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How to Count Observations by Group in Pandas

Often you may be interested in counting the number of observations by group in a pandas DataFrame.

Fortunately this is easy to do using theÂ groupby() andÂ size() functions with the following syntax:

```df.groupby('column_name').size()
```

This tutorial explains several examples of how to use this function in practice using the following data frame:

```import numpy as np
import pandas as pd

#create pandas DataFrame
df = pd.DataFrame({'team': ['A', 'A', 'B', 'B', 'B', 'C', 'C'],
'division':['E', 'W', 'E', 'E', 'W', 'W', 'E'],
'rebounds': [11, 8, 7, 6, 6, 5, 12]})

#display DataFrame
print(df)

team division  rebounds
0    A        E        11
1    A        W         8
2    B        E         7
3    B        E         6
4    B        W         6
5    C        W         5
6    C        E        12```

Example 1: Count by One Variable

The following code shows how to count the total number of observations by team:

```#count total observations by variable 'team'
df.groupby('team').size()

team
A    2
B    3
C    2
dtype: int64
```

From the output we can see that:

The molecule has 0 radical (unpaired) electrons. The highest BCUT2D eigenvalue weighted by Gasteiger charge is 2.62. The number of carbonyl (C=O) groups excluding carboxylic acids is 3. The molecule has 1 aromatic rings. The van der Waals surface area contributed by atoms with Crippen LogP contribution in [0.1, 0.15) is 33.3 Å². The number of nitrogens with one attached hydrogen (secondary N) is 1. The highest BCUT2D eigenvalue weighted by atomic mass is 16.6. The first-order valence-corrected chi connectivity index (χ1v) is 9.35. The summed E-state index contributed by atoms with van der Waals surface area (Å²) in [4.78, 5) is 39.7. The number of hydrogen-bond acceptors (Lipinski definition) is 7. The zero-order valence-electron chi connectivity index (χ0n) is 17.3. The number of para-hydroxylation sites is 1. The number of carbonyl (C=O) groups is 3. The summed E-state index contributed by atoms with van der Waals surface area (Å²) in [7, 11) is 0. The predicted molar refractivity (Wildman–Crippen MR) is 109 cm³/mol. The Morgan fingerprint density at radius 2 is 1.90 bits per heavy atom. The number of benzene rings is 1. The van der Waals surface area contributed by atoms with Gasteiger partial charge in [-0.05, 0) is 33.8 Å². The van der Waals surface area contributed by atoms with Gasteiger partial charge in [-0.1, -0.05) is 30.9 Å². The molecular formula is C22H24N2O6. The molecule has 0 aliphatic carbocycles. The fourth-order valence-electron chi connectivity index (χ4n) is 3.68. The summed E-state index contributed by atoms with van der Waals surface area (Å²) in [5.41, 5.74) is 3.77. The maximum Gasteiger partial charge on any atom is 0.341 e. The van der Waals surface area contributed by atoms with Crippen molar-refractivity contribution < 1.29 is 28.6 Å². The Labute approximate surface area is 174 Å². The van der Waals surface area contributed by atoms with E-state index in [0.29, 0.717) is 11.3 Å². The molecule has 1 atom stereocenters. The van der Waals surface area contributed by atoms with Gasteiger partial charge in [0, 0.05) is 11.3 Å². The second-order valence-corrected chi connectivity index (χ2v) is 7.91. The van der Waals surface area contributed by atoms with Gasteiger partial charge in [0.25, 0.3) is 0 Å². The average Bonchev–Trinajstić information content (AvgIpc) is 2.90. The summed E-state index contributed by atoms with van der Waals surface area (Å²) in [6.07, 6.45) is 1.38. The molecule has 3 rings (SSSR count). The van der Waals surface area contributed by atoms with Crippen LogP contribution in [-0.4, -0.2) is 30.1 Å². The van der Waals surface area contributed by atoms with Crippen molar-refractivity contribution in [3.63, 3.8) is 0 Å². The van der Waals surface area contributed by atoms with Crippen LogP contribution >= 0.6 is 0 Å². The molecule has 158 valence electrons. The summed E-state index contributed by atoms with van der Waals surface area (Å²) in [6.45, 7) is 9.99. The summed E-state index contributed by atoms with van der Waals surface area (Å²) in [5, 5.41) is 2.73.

• Team A has 2 observations
• Team B has 3 observations
• Team C has 2 observations

Note that the previous code produces a Series. In most cases we want to work with a DataFrame, so we can use theÂ reset_index() function to produce a DataFrame instead:

```df.groupby('team').size().reset_index(name='obs')

team	obs
0	A	2
1	B	3
2	C	2
```

Example 2: Count and Sort by One Variable

We can also use theÂ sort_values() function to sort the group counts.

We can specifyÂ ascending=False to sort group counts from largest to smallest or ascending=True to sort from smallest to largest:

```df.groupby('team').size().reset_index(name='obs').sort_values(['obs'], ascending=True)

team	obs
0	A	2
2	C	2
1	B	3```

Example 3: Count by Multiple Variables

We can also count the number of observations grouped by multiple variables in a pandas DataFrame:

```#count observations grouped by team and division
df.groupby(['team', 'division']).size().reset_index(name='obs')

team	division  obs
0	A	E	  1
1	A	W	  1
2	B	E	  2
3	B	W	  1
4	C	E	  1
5	C	W	  1
```

From the output we can see that:

• 1 observation belongs to Team A and division E
• 1 observation belongs to Team A and division W
• 2 observations belongs to Team B and division E
• 1 observation belongs to Team B and division W
• 1 observation belongs to Team C and division E
• 1 observation belongs to Team C and division W